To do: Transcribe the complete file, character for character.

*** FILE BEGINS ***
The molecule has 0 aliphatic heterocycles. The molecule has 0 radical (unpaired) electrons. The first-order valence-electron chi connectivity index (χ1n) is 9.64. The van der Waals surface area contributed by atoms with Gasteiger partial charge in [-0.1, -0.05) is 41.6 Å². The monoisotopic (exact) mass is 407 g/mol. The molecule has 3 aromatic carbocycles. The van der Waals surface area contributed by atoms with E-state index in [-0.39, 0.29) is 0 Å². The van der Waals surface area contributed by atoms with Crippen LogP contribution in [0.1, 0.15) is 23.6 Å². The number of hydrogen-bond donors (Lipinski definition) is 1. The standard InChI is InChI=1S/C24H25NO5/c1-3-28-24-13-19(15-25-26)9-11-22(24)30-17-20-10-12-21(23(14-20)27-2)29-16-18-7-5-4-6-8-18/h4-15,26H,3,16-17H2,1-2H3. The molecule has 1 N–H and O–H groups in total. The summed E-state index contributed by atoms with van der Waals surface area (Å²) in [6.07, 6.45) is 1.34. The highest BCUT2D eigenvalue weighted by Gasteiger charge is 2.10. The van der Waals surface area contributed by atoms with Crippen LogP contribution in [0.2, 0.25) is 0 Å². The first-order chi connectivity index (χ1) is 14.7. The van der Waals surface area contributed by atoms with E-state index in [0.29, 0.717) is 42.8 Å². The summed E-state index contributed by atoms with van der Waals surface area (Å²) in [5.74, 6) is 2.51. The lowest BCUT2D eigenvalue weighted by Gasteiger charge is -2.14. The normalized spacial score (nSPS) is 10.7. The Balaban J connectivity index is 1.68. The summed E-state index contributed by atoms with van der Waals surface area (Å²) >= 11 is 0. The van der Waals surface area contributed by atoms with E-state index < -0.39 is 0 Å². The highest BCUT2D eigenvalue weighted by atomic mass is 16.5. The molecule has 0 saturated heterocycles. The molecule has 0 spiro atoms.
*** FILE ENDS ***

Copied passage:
The molecule has 0 aliphatic heterocycles. The molecule has 0 radical (unpaired) electrons. The first-order valence-electron chi connectivity index (χ1n) is 9.64. The van der Waals surface area contributed by atoms with Gasteiger partial charge in [-0.1, -0.05) is 41.6 Å². The monoisotopic (exact) mass is 407 g/mol. The molecule has 3 aromatic carbocycles. The van der Waals surface area contributed by atoms with E-state index in [-0.39, 0.29) is 0 Å². The van der Waals surface area contributed by atoms with Crippen LogP contribution in [0.1, 0.15) is 23.6 Å². The number of hydrogen-bond donors (Lipinski definition) is 1. The standard InChI is InChI=1S/C24H25NO5/c1-3-28-24-13-19(15-25-26)9-11-22(24)30-17-20-10-12-21(23(14-20)27-2)29-16-18-7-5-4-6-8-18/h4-15,26H,3,16-17H2,1-2H3. The molecule has 1 N–H and O–H groups in total. The summed E-state index contributed by atoms with van der Waals surface area (Å²) in [6.07, 6.45) is 1.34. The highest BCUT2D eigenvalue weighted by Gasteiger charge is 2.10. The van der Waals surface area contributed by atoms with Crippen LogP contribution in [0.2, 0.25) is 0 Å². The first-order chi connectivity index (χ1) is 14.7. The van der Waals surface area contributed by atoms with E-state index in [0.29, 0.717) is 42.8 Å². The summed E-state index contributed by atoms with van der Waals surface area (Å²) in [5.74, 6) is 2.51. The lowest BCUT2D eigenvalue weighted by Gasteiger charge is -2.14. The normalized spacial score (nSPS) is 10.7. The Balaban J connectivity index is 1.68. The summed E-state index contributed by atoms with van der Waals surface area (Å²) >= 11 is 0. The van der Waals surface area contributed by atoms with E-state index < -0.39 is 0 Å². The highest BCUT2D eigenvalue weighted by atomic mass is 16.5. The molecule has 0 saturated heterocycles. The molecule has 0 spiro atoms.